1

This question already has an answer here:

Let us suppose we have a join between t1 and t2, like this:

select c1, ..., cn
from t1 join t2
on t1.fk = t2.k
join t3
on t2.fk = t3.k
where (some condition independent from t3)

where (some condition independent from t3) might be anything. Now, consider this query:

select c1, ..., cn
from t1 join t2
on t1.fk = t2.k and (some condition independent from t3)
join t3
on t2.fk = t3.k

let us suppose that t1 x t2 x t3 along with the join conditions results in count1 rows, while if we filter by the where condition as well, then we will have count2 records, where count2 <= count1.

I wonder whether the where condition is executed for all the count1 rows, or just on the subset of count2 rows? Is it better in terms of performance to include conditions into the on conditions as soon as possible versus appending them at the end of the query?

marked as duplicate by Paddy, Community Aug 6 '16 at 14:04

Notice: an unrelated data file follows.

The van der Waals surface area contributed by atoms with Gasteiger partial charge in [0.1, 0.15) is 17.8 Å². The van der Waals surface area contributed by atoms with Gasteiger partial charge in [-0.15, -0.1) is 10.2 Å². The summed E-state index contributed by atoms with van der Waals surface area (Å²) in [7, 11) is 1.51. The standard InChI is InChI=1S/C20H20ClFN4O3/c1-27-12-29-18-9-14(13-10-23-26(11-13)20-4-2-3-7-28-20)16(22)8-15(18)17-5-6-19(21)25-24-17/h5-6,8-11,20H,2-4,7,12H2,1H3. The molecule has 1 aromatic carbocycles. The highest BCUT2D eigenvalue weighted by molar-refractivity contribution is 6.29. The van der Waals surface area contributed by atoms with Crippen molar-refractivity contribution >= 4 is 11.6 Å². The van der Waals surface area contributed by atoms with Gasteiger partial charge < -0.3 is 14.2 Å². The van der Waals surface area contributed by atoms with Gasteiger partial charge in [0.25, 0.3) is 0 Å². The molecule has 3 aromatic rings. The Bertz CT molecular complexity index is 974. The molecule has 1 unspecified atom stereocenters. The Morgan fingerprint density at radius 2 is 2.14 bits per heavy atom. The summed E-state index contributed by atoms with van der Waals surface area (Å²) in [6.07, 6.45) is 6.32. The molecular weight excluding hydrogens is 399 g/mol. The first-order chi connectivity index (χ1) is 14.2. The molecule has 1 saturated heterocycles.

This question has been asked before and already has an answer. If those answers do not fully address your question, please ask a new question.

  • 1
    They should be the same. The SQL optimizer is only looking at filtering conditions, not where they are defined. Note: for outer joins the semantics can be different based on where the conditions are. – Gordon Linoff Aug 6 '16 at 13:58
0

It makes no difference. Look at the actual execution plans. You will see that they are equal.

In SQL Server Management Studio: Query -> Include Actual Execution Plan

  • Can you check the execution plans for all the infinitely many possible queries we are talking about? – Lajos Arpad Aug 7 '16 at 8:35
  • @LajosArpad Yes I can ;) You can read about the SQL optimizer in the documentation. It is decomposing the sql statement and it is treating all filtering conditions the same way. – SQLGeorge Aug 7 '16 at 8:52
  • Is your statement valid for left joins as well? – Lajos Arpad Aug 7 '16 at 10:51
  • @LajosArpad Yes of course, but for a left join you must be careful in general. If you put a condition on the right-side table of a left join, then you could miss all records which are NULL as a result of the left join. – SQLGeorge Aug 7 '16 at 11:09
  • Please take a look here: stackoverflow.com/questions/354070/… for the difference when we are talking about left joins – Lajos Arpad Aug 7 '16 at 13:36

Not the answer you're looking for? Browse other questions tagged or ask your own question.